Visiting Alghero - What to See and Do
(Alghero Airport AHO, Italy)
Even within the wide scope of Italian tourism, Alghero competes with the best holiday destinations in the country. Blessed with a warm, sun-kissed climate and a short distance to fantastic beach escapes, Alghero offers plenty for budding holidaymakers. Couple its beach culture with an intriguing medieval hearth and tourists can see why this extraordinary town is among Sardinia's finest.
From the pre-historic Nughare sites to the Palace of Albis, the historical side of Alghero is quite breathtaking. Landmarks like the town's cathedral and protective fortress offer outstanding sights for tourists. Nevertheless, with beaches located just down the road, most tourists forget about the historic treasures hidden within the town itself. As a result, these magnificent attractions are not overly crowded with gawkers.
Those who enjoy culture at its best can walk the rustic, medieval lanes of inner-Alghero. However, history aside, the resident maritime culture also adds splendor to the town's tourism industry. The coral jewellery straddling the town's offshore environments lure divers from all corners of the globe. Scuba diving has never been more popular. The town also boasts the most delectable seafood cuisine in Sardinia
. There is so much to sample in Alghero.
Ten things you must do in Alghero
- Among Alghero's and Sardinia's most appealing attractions is the Alghero Cathedral (Cattedrale di Santa Maria). A stunning blend of Moorish, Renaissance, Baroque and Neo-classical architecture is on show within the cathedral. Architecture buffs will be in their element here. The contrasts between the Neo-classical western face and the Catalan-influenced, Gothic-style gateway is truly remarkable.
- Albis Palace (Palazzo d'Albis) is a former royal residence in Alghero, once housing Emperor Charles V during the 1500s. This Gothic-style edifice overlooks Piazza Civica, which is a historically significant town square of Alghero. Recent renovations have given this monolithic mansion a facelift, yet the historical beauty is still captured in its medieval facade.
- Neptune's Grotto is Alghero's most treasured attraction. This 110-metre / 361-foot deep cave is a Mother Nature masterpiece. Visitors are advised to wear loose, comfortable clothes for walking, as the mouth to the cave is accessed by a 654-step descending staircase. Alternatively, the heart of this natural attraction can actually be reached by boat.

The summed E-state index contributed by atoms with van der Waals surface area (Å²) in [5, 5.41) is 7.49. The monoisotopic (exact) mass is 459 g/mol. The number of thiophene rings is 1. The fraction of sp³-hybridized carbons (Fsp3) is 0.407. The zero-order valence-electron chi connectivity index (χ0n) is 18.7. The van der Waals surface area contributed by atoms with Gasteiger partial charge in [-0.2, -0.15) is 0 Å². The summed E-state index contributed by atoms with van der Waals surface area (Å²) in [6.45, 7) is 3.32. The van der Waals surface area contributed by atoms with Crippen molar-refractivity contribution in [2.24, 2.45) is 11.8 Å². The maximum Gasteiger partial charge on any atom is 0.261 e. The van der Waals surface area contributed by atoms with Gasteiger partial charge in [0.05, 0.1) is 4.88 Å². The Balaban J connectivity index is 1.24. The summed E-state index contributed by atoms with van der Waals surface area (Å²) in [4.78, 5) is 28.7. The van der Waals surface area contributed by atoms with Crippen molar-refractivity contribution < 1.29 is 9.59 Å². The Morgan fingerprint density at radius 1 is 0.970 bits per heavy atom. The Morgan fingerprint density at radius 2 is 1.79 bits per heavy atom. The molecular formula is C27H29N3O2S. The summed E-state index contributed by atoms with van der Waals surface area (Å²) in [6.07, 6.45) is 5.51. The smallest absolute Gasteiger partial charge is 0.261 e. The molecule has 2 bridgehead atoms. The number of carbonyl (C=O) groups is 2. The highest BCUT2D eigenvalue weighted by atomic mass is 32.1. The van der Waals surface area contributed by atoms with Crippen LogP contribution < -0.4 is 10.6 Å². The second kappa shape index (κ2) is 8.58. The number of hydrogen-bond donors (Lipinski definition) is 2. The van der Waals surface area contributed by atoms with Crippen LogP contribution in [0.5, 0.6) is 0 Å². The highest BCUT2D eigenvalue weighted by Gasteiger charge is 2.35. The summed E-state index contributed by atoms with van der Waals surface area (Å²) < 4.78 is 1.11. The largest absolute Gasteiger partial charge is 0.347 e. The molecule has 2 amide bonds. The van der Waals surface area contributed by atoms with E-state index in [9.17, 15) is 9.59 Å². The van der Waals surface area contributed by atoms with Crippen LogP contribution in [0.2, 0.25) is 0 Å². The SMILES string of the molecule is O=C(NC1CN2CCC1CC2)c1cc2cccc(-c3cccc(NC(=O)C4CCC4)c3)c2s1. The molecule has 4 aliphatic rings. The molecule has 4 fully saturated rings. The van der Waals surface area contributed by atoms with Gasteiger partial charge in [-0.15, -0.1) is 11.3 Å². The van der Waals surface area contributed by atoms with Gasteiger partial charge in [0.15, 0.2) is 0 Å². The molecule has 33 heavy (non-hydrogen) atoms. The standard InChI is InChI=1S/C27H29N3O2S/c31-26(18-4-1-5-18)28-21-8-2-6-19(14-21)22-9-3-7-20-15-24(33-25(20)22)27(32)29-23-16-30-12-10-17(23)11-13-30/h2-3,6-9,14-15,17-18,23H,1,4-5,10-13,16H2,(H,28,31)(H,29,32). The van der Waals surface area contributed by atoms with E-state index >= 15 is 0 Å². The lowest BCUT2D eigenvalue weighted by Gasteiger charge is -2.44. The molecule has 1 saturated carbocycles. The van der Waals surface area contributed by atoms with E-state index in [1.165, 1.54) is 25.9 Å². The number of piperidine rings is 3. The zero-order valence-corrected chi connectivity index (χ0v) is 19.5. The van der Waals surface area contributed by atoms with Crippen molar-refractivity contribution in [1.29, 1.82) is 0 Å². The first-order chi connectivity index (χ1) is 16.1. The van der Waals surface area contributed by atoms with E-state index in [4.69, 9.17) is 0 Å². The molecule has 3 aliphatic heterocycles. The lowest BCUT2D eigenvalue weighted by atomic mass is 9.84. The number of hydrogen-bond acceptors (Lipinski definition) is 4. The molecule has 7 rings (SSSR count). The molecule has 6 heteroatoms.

- Exploring the archaeological sites of Alghero is what attracts many tourists to this pocket of Sardinia. Anghelu Ruju and Nuraghe Palmavera are two stone monoliths built between 1700 and 950 BC, during the height of the Nuragic civilisation. Seeing is believing, so touring these prehistoric sites is recommended.
- St. Michael's Church is among Sardinia's most popular religious structures. It is easily recognisable by its stunning dome. The building provides the perfect specimen for Catalan architecture, as its Valencia-influenced design still derives from western-European backgrounds. The church was refurbished in the late 1960s, but still radiates an ancient, worn feel.
- The Gate Museum (Torre Porta a Terra) was once part of Alghero's town gate system. Today, visitors can enter the site to find an exciting history museum, complete with multimedia displays about the rich history of Alghero. In addition, visitors can breathe in a panoramic view of the town from the 360-degree lookout point.
- The Mare Nostrum Aquarium is the only aquarium located on the island of Sardinia, so it naturally gets all the attention from travellers. Families will have a field day here, as there are plenty of activities to see and do, including piranha exhibitions, leopard shark tanks and a reptile house.
- Laying in the hills just north of Alghero's Old Town is the former fortress, the Bastione della Maddalena. Alghero changed hands many times throughout its history, and hence, numerous battles were fought on its shores. The fortress portrays well-preserved evidence of Alghero's conflicts. It is often regarded as the town's crowning glory, as the entire area was once a formidable bastion, with this site shielding the town below.
- St. Francis Church is another sightseeing stop-off point for tourists. Built in the 12th century, the church boasts original Catalan-Gothic architecture, but also a large bell tower of the 16th century. It has been restored several times since the bell tower was erected. Strolling through the church and its serene cloister will whisk visitors back to medieval times. This is one of the most photogenic spots around.
- The underwater environment around the Marine Reserve offers scuba diving enthusiasts one of Italy's most treasured sites. The sub-marine gardens of the reserve provide ideal spots for beginner divers and experts. Diving at Capo Galera, with its stunning caves, is another fabulous spot that scuba-enthusiasts shouldn't pass up. This activity remains high on Alghero's tourism checklist.